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Hoboken Residents Split Over Flood Wall That Could Protect City From Storm Surges

HOBOKEN, N.J. (CBSNewYork) -- A city divided, literally, over flood wall proposals.

Driving along Sinatra Drive it's easy to see why Hoboken residents love their view across the Hudson River to Manhattan, but you can also see how easily it floods.

"The $64,000 question about a flood wall across the edge of the city remains problematic because it would destroy what the city is all about in order to save it," David White told CBS2's Meg Baker.

White and other residents have come out against plans for flood walls in certain areas of the city and successfully won a battle against having a wall built down a block of Garden Street.

The Department of Environmental Protection has rerouted plans.

One option would span the waterfront from Weehawkin to Observer Highway with new flood walls up to 12-ft high.

"I'm against it totally against it, going to ruin the character of our town. I'm a life long resident. We spent a lot of time not being able to see the waterfront and now we can. It's our biggest asset," Larry Sciancalepore said.

Downtown residents remember all to well what happened during Superstorm Sandy, and want some protection put in place.

"You should have seen it. Guys had boats," Millie Rios said.

Rios said even in a rainstorm it floods near the Jackson Houses on 3rd Street.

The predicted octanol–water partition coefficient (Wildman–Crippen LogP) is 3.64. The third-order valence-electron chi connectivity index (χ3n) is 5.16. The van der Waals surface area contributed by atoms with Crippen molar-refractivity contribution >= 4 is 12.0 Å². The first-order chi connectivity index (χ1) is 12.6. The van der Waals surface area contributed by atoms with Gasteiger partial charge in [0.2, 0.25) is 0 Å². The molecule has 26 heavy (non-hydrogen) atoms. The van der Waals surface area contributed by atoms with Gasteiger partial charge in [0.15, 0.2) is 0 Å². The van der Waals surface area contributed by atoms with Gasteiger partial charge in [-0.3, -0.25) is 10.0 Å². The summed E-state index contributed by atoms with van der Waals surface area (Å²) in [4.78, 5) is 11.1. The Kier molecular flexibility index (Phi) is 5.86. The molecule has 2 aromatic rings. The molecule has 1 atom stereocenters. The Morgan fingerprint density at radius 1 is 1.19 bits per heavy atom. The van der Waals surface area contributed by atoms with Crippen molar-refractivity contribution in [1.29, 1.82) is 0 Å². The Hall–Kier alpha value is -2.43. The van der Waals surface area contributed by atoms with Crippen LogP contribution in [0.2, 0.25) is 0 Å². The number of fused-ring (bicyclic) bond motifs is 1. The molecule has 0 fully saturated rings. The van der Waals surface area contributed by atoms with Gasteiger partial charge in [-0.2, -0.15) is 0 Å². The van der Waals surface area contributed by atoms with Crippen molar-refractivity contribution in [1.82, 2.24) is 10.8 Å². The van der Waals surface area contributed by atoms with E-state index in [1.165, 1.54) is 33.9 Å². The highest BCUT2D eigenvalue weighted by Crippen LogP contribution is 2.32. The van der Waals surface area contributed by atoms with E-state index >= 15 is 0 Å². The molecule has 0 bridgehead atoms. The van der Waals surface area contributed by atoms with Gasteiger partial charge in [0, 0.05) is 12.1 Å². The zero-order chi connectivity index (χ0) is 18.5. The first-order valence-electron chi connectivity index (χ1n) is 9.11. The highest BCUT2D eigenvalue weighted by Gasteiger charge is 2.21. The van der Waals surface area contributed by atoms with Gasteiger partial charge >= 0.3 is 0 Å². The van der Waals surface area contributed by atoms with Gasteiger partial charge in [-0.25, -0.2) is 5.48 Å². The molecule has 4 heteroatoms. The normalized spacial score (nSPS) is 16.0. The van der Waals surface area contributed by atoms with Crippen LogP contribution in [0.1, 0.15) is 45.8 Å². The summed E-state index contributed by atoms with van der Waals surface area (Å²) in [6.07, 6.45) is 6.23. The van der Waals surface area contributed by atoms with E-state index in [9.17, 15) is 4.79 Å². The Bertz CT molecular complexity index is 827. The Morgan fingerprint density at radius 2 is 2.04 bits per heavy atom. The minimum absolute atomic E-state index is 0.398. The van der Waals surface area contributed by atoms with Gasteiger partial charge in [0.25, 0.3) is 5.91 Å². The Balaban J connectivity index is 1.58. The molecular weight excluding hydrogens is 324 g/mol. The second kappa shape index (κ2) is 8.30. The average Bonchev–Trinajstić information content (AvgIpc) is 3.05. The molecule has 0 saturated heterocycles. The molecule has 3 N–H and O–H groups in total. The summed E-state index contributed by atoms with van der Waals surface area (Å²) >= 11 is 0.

"It gets very flooded," she said, " Can't pass through because there's water all over the place. You can't even get out of Hoboken."

The surge resistant plans are being developed under a $230-million grant from the Federal Department of Housing and Urban Development.

Mayor Dawn Zimmerman said she wants to work with the community on the plans.

"Flood protection could come from a landscaped park, boathouse, sidewalk cafe seating, vertical garden or planter, dog park, and more," she said in a statement.

Other options could impact Washington Street at the north end of town with a flood barrier, but these plans do lower the height of the walls along the waterfront and are less costly.

White said he agrees with plas to sure up infrastructure already in place.

"Also improvement of the sewer system, divide sanitary sewers from storm sewers, all of that is necessary," he said.

The majority of people CBS2's Baker spoke to liked the idea of flood barriers on the south end of Hoboken on Observer Highway where the waterfront is not changed.



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